If we Christians look at this law using our contemporary filter, we could easily believe that it tells us about how God feels about gender roles. We could very easily view a discussion that is happening now in our culture and apply it to Israel in a way God never intended.  That is dangerous.  If we did that, it would be called eisegesis.  That means “putting something into the text” that wasn’t originally there.  Instead we should practicing exegesis, which means “out of the text.”  That is when we do the work of discovering the message that comes out of the text.  In other words, we seek to answer, “What is the author trying to communicate to the original audience?”  That information is what we should be looking for.  That takes work sometimes, an investigation into the historical and cultural situation occurring when it was original written. The work, the investigation is worth it.

When we Christians seek to interact with each OT Law, after reminding ourselves of Step 1, that the law is not for us, we then move to Step 2, seeking to determine the historical and cultural situation that led to the creation of that law. After Step 2, we will be ready to proceed to Step 3, which we look at next in part 4 of our series.

God cares about cross-dressing and fallen bird’s nests? [Should Christians Observe the Old Testament Law – Deuteronomy 21-25, part 1]

28 Jan
Photo by Aaron Burden on Unsplash

I wonder how many women reading this post are wearing some form of pants? Actually, what I should do is ask, how many of you are wearing clothing that is traditionally women’s clothing?  Some form of dress or skirt?

All of you wearing shorts, pants or jeans, why did you choose something so detestable?  You think I’m joking?  You’re not sure if I’m being serious. 

In Deuteronomy 22:5 we read very clearly that “a woman must not wear men’s clothing.”  Now it also says “nor a man wear women’s clothing.”  So men, are there any of you wearing women’s clothing?  If so, it seems that would be detestable too.

If this is true, then why do so many Christian women disobey this teaching?

Before we answer that, let’s keep reading more laws in Deuteronomy 22.

Look at verses 6-7, and God seems to have an interest in fallen bird’s nests.  If a nest falls from a tree, he says, you can take the young birds as your possession, but not the mother.  What could that be about?

And then in verse 8, he jumps to parapets around roofs.  You must build parapets on your roofs.  Reader, do you have a parapet on your roof? No…Neither do I. Are we disobeying God?

Then in verse 9, God commands them against planting two kinds of seed in one vineyard…not good…that will defile the fruit.  Again, what is God thinking here?

How about verse 10, any of you ever had to do plowing with animals?  Maybe some?  Well, take note…don’t plow with an ox and donkey yoked together. 

Verse 11, now check the tags on your clothing…any made with wool and linen mixed together?  Or in verse 12, any of you have tassels on the four corners of your cloak?  No???  Why not?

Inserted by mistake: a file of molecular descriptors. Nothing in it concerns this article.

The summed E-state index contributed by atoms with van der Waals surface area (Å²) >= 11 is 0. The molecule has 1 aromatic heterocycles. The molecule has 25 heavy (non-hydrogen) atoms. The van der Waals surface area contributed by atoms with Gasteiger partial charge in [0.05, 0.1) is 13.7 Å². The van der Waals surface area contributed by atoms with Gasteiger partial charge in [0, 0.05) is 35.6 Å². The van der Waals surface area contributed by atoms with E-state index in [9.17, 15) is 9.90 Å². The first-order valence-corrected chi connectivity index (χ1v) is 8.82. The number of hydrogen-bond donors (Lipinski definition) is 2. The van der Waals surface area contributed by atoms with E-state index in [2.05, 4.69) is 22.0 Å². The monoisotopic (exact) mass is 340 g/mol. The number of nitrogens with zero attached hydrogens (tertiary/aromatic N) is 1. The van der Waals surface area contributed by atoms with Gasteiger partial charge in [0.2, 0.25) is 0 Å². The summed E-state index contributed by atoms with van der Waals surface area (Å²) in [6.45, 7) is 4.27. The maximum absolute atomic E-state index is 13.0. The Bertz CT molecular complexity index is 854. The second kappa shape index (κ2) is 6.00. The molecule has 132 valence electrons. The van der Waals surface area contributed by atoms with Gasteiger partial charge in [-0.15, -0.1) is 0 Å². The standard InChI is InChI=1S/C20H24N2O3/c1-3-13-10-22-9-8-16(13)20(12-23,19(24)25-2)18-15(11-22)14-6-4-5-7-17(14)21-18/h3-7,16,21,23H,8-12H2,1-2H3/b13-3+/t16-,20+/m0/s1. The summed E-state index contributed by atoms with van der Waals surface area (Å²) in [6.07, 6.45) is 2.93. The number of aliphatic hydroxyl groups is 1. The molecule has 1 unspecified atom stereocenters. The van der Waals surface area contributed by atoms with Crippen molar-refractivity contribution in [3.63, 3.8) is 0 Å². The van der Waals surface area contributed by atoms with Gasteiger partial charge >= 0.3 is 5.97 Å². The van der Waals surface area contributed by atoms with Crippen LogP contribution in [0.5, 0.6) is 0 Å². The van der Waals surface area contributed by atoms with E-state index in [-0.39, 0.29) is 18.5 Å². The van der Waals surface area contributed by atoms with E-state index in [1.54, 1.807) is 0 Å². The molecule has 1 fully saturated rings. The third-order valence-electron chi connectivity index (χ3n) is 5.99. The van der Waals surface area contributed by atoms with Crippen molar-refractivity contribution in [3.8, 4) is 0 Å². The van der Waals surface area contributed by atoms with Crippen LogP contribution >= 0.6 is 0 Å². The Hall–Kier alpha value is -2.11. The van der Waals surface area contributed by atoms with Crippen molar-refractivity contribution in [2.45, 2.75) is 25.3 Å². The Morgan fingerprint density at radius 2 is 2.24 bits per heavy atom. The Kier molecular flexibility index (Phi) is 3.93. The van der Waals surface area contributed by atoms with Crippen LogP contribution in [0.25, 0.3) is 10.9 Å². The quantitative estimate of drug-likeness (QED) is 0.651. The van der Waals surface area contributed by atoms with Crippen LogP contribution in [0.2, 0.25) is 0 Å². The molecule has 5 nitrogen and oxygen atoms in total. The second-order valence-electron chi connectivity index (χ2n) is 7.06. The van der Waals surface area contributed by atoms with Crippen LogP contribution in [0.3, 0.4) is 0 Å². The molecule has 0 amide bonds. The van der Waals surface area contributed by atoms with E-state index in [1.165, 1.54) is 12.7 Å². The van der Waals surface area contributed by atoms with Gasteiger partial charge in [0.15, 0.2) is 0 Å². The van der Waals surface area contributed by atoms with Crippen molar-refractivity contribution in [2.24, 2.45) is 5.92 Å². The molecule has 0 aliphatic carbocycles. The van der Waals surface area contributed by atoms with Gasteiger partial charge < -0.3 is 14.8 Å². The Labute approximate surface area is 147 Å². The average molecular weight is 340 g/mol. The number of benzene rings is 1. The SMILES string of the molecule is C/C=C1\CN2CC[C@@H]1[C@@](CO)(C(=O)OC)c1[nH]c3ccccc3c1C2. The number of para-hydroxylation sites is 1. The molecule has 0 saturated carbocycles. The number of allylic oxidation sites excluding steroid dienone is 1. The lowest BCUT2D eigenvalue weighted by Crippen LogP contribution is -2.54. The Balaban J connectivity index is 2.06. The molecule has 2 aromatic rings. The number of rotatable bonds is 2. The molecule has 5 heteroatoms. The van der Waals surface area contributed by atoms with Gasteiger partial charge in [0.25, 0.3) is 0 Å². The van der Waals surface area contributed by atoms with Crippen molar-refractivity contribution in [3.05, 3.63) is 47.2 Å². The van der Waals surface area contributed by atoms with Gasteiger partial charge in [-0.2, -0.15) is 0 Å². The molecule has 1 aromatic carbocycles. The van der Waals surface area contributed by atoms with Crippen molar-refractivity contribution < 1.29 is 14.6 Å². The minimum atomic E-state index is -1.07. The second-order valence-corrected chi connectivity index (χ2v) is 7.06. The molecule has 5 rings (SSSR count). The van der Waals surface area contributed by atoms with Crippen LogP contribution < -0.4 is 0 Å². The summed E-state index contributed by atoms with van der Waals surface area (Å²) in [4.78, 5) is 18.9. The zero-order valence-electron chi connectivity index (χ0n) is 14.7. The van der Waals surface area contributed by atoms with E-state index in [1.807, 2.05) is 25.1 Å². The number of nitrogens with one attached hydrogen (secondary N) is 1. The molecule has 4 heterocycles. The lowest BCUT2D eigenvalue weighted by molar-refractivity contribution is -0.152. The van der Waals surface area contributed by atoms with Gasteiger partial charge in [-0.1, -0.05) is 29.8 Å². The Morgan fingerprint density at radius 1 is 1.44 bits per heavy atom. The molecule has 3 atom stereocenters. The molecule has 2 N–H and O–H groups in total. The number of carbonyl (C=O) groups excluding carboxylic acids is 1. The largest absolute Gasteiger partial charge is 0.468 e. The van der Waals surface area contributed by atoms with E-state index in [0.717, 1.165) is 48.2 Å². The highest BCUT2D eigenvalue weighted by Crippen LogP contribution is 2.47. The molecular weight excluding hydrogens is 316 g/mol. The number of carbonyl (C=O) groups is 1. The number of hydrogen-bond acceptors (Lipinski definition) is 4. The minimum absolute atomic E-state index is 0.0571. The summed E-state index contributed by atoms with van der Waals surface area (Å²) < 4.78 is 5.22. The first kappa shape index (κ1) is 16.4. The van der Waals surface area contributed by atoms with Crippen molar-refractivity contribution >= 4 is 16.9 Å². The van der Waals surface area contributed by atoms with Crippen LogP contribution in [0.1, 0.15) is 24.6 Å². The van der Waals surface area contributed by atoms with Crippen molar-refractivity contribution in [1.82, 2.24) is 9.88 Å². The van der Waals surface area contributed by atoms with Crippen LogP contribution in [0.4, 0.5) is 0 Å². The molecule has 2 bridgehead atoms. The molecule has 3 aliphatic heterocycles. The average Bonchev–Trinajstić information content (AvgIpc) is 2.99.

So many rules, and such a wide variety!

What do we do with these laws?  We’ve been studying the biblical book of Deuteronomy at Faith Church, and we’ve come to a section of the book, basically chapters 21-25, that lists a whole bunch of seemingly random laws. 

If you’ve read this blog for a year or two, you have most likely heard me talk about one of my seminary professors, Dr. Dave Dorsey.  He was a beloved, long-time professor of Old Testament at Evangelical Seminary in Myerstown, PA.  There were many things I learned from Dr. Dorsey, but perhaps the one that I go back to time and time again is related to these laws in the Old Testament.  If I were to guess, this comes every couple months at Faith Church somehow or another.  What I am referring to is Dr. Dorsey’s four-step method for describing how Christians can interact with the Old Testament Law. 

There are plenty of these of these laws that come up in our day and age, even though we are 3000+ years removed from them.  Above I listed some bizarre laws, but there are also familiar ones too, and we Christians can have strong opinions about them.

Jump over to chapter 23:19-20 – charge no interest.  We hear Christians talk about this as if Christians are bound to follow this.  I’ve encountered people appalled that Christians would charge interest of their brothers or sisters in Christ in their church family, as if the person who is charging interest is some greedy, abominable sinner.  Are they? 

But what about the Sabbath?  The idea of not working on the Sabbath.  That’s in the OT law. Shouldn’t we keep the Sabbath?

What about tithing?  The idea of giving ten percent. 

What about tattoos?  What about eating shellfish?  Pork?  On and on we could go.  Are Christians supposed to follows these laws?  Why do Christians follow some and not others?  What we are going to see in this series of post is that Dr. Dorsey’s four-part method helps Christians understand every law in the Old Testament.  Check back in for part 2 where we’ll get started!